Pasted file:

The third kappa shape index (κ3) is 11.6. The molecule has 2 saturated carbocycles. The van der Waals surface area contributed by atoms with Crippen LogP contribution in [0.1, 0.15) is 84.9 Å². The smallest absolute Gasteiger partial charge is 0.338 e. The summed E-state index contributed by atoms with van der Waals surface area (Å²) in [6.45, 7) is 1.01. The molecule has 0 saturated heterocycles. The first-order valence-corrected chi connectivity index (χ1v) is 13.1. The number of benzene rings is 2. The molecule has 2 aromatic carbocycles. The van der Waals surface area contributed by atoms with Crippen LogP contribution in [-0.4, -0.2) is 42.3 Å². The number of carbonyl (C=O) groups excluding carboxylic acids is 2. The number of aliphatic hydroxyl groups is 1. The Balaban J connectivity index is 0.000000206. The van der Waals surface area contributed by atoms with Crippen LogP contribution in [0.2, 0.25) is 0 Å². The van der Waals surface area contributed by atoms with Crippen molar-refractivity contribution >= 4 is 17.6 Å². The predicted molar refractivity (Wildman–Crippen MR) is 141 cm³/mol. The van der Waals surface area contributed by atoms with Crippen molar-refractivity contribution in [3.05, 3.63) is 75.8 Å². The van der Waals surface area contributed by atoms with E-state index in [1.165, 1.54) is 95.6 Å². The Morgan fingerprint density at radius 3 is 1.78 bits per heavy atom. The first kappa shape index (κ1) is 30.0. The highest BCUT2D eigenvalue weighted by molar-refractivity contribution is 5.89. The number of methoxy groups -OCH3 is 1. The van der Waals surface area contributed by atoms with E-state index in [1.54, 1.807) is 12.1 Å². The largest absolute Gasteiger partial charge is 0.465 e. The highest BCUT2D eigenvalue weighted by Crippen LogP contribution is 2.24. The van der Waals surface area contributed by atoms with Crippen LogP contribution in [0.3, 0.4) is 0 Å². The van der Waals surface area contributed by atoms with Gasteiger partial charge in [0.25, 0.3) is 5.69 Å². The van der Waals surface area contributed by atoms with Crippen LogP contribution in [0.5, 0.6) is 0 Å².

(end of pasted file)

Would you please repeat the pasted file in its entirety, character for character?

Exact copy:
The third kappa shape index (κ3) is 11.6. The molecule has 2 saturated carbocycles. The van der Waals surface area contributed by atoms with Crippen LogP contribution in [0.1, 0.15) is 84.9 Å². The smallest absolute Gasteiger partial charge is 0.338 e. The summed E-state index contributed by atoms with van der Waals surface area (Å²) in [6.45, 7) is 1.01. The molecule has 0 saturated heterocycles. The first-order valence-corrected chi connectivity index (χ1v) is 13.1. The number of benzene rings is 2. The molecule has 2 aromatic carbocycles. The van der Waals surface area contributed by atoms with Crippen LogP contribution in [-0.4, -0.2) is 42.3 Å². The number of carbonyl (C=O) groups excluding carboxylic acids is 2. The number of aliphatic hydroxyl groups is 1. The Balaban J connectivity index is 0.000000206. The van der Waals surface area contributed by atoms with Crippen LogP contribution in [0.2, 0.25) is 0 Å². The van der Waals surface area contributed by atoms with Crippen molar-refractivity contribution >= 4 is 17.6 Å². The predicted molar refractivity (Wildman–Crippen MR) is 141 cm³/mol. The van der Waals surface area contributed by atoms with Crippen molar-refractivity contribution in [3.05, 3.63) is 75.8 Å². The van der Waals surface area contributed by atoms with E-state index in [1.165, 1.54) is 95.6 Å². The Morgan fingerprint density at radius 3 is 1.78 bits per heavy atom. The first kappa shape index (κ1) is 30.0. The highest BCUT2D eigenvalue weighted by molar-refractivity contribution is 5.89. The number of methoxy groups -OCH3 is 1. The van der Waals surface area contributed by atoms with E-state index in [1.54, 1.807) is 12.1 Å². The largest absolute Gasteiger partial charge is 0.465 e. The highest BCUT2D eigenvalue weighted by Crippen LogP contribution is 2.24. The van der Waals surface area contributed by atoms with Crippen LogP contribution in [0.3, 0.4) is 0 Å². The van der Waals surface area contributed by atoms with Gasteiger partial charge in [0.25, 0.3) is 5.69 Å². The van der Waals surface area contributed by atoms with Crippen LogP contribution in [0.5, 0.6) is 0 Å².